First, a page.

Global unions IndustriALL and UNI, are holding a day of action on 11 April against Kimberly-Clark’s restructuring plans and the company’s contempt for unions and workers around the world.
— Read on www.industriall-union.org/unions-stage-global-protest-against-kimberly-clark
This is about the closure of Huggies, a healthy manufacturing shop in south west SYDNEY, owned by the global corporation Kimberly Clark.
220 workers lose their jobs.
Australian Prime Minister Morrison, when asked about this, said that they would have to “manage their disappointment” and they would be rescued by his government’s management of the economy.
That would be the well known trickle down economic management that shifts most workers from relatively secure jobs to part time and casualised jobs that are still counted as employment so that Morrison and his cheer leaders can brag about their job creation “achievements”.
Essentially, the Kimberley Clark corporation have gone on strike. Theirs is a strike of capital. That capital was made possible by the labour of the workers in that plant and expropriated from them by the company. It is wealth produced by the efforts of the workers in that factory. Kimberley Clark now wish to take that wealth and use it to pursue the hyper exploitation of workers in China. In capitalism, this is defined as a corporate, that is employer, entitlement.
Further, it is a protected strike, although Kimberley Clark, unlike their workers, do not have to jump through legal hoops, nor permission from anyone to get legal protection to engage in this strike of capital. The law that protects their strike just is.
The workers were not notified of Kimberley Clark’s intent before the decision was announced. There has been no consultation except that which might be forced by an industrial campaign.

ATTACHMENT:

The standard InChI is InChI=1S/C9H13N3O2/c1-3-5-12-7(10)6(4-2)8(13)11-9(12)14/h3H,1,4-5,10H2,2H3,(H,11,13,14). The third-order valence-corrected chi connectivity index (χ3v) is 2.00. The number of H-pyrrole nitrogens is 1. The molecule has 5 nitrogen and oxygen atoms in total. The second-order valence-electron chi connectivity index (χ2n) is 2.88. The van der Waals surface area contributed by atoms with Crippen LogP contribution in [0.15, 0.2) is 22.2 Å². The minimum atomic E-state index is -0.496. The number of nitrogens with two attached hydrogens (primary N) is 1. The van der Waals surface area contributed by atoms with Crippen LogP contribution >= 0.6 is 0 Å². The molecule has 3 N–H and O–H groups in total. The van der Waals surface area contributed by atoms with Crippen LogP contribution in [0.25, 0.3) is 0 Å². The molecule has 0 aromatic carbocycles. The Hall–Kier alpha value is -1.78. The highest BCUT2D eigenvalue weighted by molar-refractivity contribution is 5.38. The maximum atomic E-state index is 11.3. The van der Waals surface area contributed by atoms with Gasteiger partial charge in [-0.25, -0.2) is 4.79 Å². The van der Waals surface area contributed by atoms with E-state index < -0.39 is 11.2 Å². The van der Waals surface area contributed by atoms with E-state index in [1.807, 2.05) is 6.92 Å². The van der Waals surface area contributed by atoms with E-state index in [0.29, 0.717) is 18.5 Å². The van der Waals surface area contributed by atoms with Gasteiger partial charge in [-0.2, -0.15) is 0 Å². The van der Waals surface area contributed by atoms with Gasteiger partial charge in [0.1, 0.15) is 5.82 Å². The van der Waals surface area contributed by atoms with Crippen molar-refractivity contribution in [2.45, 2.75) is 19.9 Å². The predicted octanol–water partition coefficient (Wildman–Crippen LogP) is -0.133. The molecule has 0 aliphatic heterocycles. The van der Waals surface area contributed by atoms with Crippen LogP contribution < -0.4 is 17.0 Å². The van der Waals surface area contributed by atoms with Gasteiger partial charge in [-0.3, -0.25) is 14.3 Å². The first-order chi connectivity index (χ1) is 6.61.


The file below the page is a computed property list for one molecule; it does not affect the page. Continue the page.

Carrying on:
One option for the workers would be quite challenging: industrial action that prevents the removal of any machinery from the current plant, occupation of the plant reinforced by a demand that the plant be taken over as a workers cooperative. That would require commitment from a workforce who no doubt never before considered such action might be necessary, and maybe never even heard of such a strategy, and also organising broad labour movement support if the strategy was adopted. It would also require pressure on the parliamentary Labor Party and the Greens to help give legal effect to this if they win government. Neither have yet shown any appetite for such, including in their proposals to change the industrial relations law.
It would also require much stronger leadership from the relevant Australian unions. It’s not clear whether there is an appetite for that during an election campaign because the one that is being run by unions, at least in NSW, is designed to serve the electoral needs of the ALP.
BETWEEN NOW AND May 1st is the right time for a first stage escalation of a campaign that seeks the reversal of this decision and the removal of the power of Kimberley Clark to decide what happens next.
On May 1st, 2 left wing unions, the CFMMEU and the AMWU, are leading the charge for a mass day of action in NSW TO #changetherules . Others are joining in.
The Huggies workers are members of the Manufacturing Division of the CFMMEU. Many AMWU members and former members have been through the same experience. It would be quite surprising if these unions did not make sure that May Day 2019 made the defeat of this decision and the future jobs of the Huggies workers a top priority.